Fieldfisher advises Myeloma UK on landmark victory for patients denied access to vital treatment | Fieldfisher
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Fieldfisher advises Myeloma UK on landmark victory for patients denied access to vital treatment



United Kingdom

European law firm, Fieldfisher has advised Myeloma UK ("Myeloma"), the only organisation within the UK dealing exclusively with myeloma and related conditions, on a successful technology appraisal appeal against The National Institute for Health and Care Excellence (NICE).

This decision should see a significant breakthrough in the fight for patient access to the ground-breaking AL amyloidosis treatment.

Commenting on the successful appeal, Sarah Ellson, co-head of the Regulatory group at Fieldfisher, said: "This landmark victory highlights the crucial importance of equitable access to life-saving treatments and we're pleased to have worked with Myeloma on achieving this outcome."

Shelagh McKinley, Director of Research and Advocacy at Myeloma UK, said:

"We are overjoyed with the outcome of this appeal, which is a significant milestone in our fight for patients' rights and access to vital treatments. Fieldfisher's expertise in regulatory matters in the healthcare sector played a significant role in achieving this outcome and we thank them for their guidance throughout this challenging journey".

Associate, Chloe Williams was also involved in the case.


NICE recommended in an appraisal letter to the NHS that they should not use cancer drug, daratumumab to treat a rare incurable disease, light chain (AL) amyloidosis. Following the recommendation, Myeloma submitted a formal appeal against the decision on 16 December 2022. Jansen Pharmaceuticals separately appealed the decision on the same day.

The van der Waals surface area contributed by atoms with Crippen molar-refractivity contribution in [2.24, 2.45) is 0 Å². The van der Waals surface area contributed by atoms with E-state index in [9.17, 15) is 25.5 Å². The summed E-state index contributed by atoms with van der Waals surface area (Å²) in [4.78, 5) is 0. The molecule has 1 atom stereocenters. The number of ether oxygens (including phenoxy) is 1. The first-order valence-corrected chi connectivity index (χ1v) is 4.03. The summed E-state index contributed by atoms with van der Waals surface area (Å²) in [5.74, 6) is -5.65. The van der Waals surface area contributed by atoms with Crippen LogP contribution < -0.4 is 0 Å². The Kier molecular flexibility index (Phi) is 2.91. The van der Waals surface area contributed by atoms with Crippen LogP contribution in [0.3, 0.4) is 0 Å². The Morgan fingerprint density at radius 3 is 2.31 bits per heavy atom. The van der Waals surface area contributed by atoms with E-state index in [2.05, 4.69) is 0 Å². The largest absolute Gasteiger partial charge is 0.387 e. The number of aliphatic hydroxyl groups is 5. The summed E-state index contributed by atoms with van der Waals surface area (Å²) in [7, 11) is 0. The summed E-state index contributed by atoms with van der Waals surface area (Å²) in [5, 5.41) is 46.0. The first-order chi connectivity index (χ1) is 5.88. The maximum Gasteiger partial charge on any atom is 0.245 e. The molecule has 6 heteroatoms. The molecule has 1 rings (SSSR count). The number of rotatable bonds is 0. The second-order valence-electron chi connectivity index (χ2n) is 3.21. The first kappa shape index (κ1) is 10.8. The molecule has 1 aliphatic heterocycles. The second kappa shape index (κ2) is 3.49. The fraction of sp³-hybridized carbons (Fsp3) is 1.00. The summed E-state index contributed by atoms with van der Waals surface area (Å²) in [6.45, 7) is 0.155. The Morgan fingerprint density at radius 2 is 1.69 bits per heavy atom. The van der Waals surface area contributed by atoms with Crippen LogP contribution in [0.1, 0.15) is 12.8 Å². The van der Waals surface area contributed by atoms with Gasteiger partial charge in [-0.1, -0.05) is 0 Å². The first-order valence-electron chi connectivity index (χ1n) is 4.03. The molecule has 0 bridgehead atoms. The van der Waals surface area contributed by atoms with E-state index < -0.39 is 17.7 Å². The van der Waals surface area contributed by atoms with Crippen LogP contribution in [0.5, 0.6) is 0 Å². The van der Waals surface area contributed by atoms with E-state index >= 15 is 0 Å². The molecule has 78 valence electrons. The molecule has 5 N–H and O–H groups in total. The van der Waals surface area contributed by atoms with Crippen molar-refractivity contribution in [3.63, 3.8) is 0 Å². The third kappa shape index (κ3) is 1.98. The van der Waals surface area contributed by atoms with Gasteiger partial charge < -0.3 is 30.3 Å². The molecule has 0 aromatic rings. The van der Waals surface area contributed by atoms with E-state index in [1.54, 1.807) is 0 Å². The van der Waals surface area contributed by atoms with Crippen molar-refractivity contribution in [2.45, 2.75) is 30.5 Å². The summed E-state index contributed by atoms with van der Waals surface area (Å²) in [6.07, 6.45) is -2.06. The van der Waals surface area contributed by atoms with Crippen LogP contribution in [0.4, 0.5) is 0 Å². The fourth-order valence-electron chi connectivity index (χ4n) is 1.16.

Myeloma appealed the recommendation made by NICE on the grounds that NICE failed to liaise and seek guidance from haematologists (the treating physicians for AL amyloidosis patients) and as a result, without the input of clinical experts NICE had failed to act fairly when providing its recommendation.

NICE use cost-effective analysis as a type of economic evaluation that examines the costs and health outcomes when assessing whether to recommend a medicine to the NHS.  This is known as an incremental cost-effectiveness ratio (ICER). An ICER is calculated by comparing the cost of two different medications divided by the difference in their effect. NICE use the Quality Adjusted Life Year metric as a measure of health outcomes. NICE attributed a low score of £20,000 per (QALY) ICER threshold to daratumumab, meaning that in the view of NICE, daratumumab is not a cost-effective medicine. 

Fieldfisher, on behalf of Myeloma, challenged the ICER value that NICE attributed to daratumumab. The appeal detailed how NICE failed to consider all the necessary factors required to establish an ICER value. It was therefore argued that NICE had not acted in an objective manner when determining the ICER value.  The appeal made clear that, as stated under the guide to the technology appraisal and highly specialised technology process 2013, cost-effectiveness should not be the sole basis for decision-making when determining whether to recommend a medicine to the NHS.  

The appeal outlined other factors that should have been considered in the decision-making process; for example, Myeloma research has shown that daratumumab has been used internationally with life-changing results. Consequently, the appeal argued that if the NHS could not provide daratumumab, it could cause AL amyloidosis patients to suffer and would mean that they are not receiving an international standard of treatment.


The appeal panel heard from consultant haematologists Professor Ashutosh Wechalekar and Dr Mamta Garg, speaking on behalf of Myeloma, who reinforced the importance of consulting with clinicians at every step of the appraisal process. The panel heard the moving testimony from Michael Jameson, a patient with AL amyloidosis, who demonstrated the importance of daratumumab for AL amyloidosis sufferers. 

The NICE appeal panel held on 27 April 2023 agreed with Myeloma that NICE had failed to act fairly on the following grounds:

a) NICE failed to act fairly by not seeking the advice of haematologists at every stage of the process;
b) NICE failed to act fairly by failing to allow the National Amyloidosis Centre to nominate its own clinical expert for committee meetings; and
c) NICE had not acted fairly when applying criteria for determining an acceptable ICER value under the Methods Guide 2013.

The appeal panel made a series of recommendations to the Committee requiring them to review and revise their recommendations in light of the successful appeal points.

Read the full decision.

Areas of Expertise

Public and Regulatory

Related Work Areas

Life Sciences